Minn. House approves revised Vikings stadium bill

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ST. PAUL, MINN. (AP) - The Minnesota Vikings took a giant step Monday night toward a new taxpayer-subsidized football stadium when the state House approved legislation, but lawmakers upped the share the team would have to pay.

On a 73-58 vote, the $975 million stadium plan remained alive. The state Senate was to vote Tuesday on a competing plan, moving the Vikings closer than ever to a replacement for the aging Metrodome.

Democratic Gov. Mark Dayton hailed the vote by thanking fans who have flooded lawmaker phone lines, email inboxes and the Capitol itself to push for passage. Several stood outside the House chamber singing the team fight song after the vote.

“The voices of the people of Minnesota were heard tonight,” Dayton said.

Vikings vice president Lester Bagley, who has spent about a decade trying to get the team to this stage, also breathed a sigh of relief. But he said franchise owners will find it tough to stomach an amendment that would put the team on the hook for $105 million more.

“There’s time to work on it and get it fixed,” Bagley said. “I don’t want to take away from the moment. It was a great day.”

Early in a nine-hour debate, the House overhauled the proposal to boost the team’s share from the $427 million owners have committed to find from private sources, including the NFL. It was among almost four dozen amendments considered, with relatively few controversial ones succeeding.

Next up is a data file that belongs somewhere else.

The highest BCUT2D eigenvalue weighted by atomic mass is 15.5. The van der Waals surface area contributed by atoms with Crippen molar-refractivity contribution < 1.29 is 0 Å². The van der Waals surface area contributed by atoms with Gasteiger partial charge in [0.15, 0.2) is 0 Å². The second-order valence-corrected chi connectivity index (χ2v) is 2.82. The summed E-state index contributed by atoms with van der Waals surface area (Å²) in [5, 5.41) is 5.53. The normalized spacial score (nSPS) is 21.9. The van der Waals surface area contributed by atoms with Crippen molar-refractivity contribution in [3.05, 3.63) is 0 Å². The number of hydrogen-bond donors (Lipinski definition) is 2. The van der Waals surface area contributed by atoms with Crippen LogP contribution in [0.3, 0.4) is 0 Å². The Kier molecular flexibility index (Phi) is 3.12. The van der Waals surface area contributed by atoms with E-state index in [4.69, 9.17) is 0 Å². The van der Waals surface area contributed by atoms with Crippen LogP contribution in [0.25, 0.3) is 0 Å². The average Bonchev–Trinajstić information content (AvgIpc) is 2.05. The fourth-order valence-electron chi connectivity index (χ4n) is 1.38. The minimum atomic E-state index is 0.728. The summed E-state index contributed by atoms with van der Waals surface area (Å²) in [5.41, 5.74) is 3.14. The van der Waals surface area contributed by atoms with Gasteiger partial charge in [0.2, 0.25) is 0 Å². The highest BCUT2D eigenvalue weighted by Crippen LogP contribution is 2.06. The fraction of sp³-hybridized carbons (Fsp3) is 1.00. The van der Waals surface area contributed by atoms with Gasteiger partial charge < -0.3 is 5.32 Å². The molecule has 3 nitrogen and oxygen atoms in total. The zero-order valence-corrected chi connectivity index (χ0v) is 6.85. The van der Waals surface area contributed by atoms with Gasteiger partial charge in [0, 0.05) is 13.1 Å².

Toward the end of debate, House members rose one after another to defend their intention to back or oppose the bill.

Rep. Larry Hosch, DFL-St. Joseph, made it personal. He told of being born during a Vikings game, with his dad having to break away from an overtime game to ferry his mom to the hospital. Hosch said he can’t fathom not having Sunday games to share with his own kids.

“It might not make sense in dollars and cents,” Hosch said, adding, “I can’t imagine a state without the Vikings.”

Others urged their colleagues not to let nostalgia cloud their decisions on a massive public subsidy.

“Let’s not build a monument to misplaced priorities,” said Rep. Doug Wardlow, a freshman Republican.

Many who were against it raised concerns that the gambling money needed to repay bonds wouldn’t materialize, putting taxpayers on the hook.

“It’s like purchasing a house and hoping you can make the payments,” said Republican Rep. Mary Franson. “We are building a stadium and we are hoping we can make the payments.”

Discussion on the House floor was overshadowed at times by the chants of Vikings boosters rallying in the rotunda outside. Dayton and Vikings players, including quarterback Christian Ponder, fired up purple-clad fans, who chanted, “Build it!”

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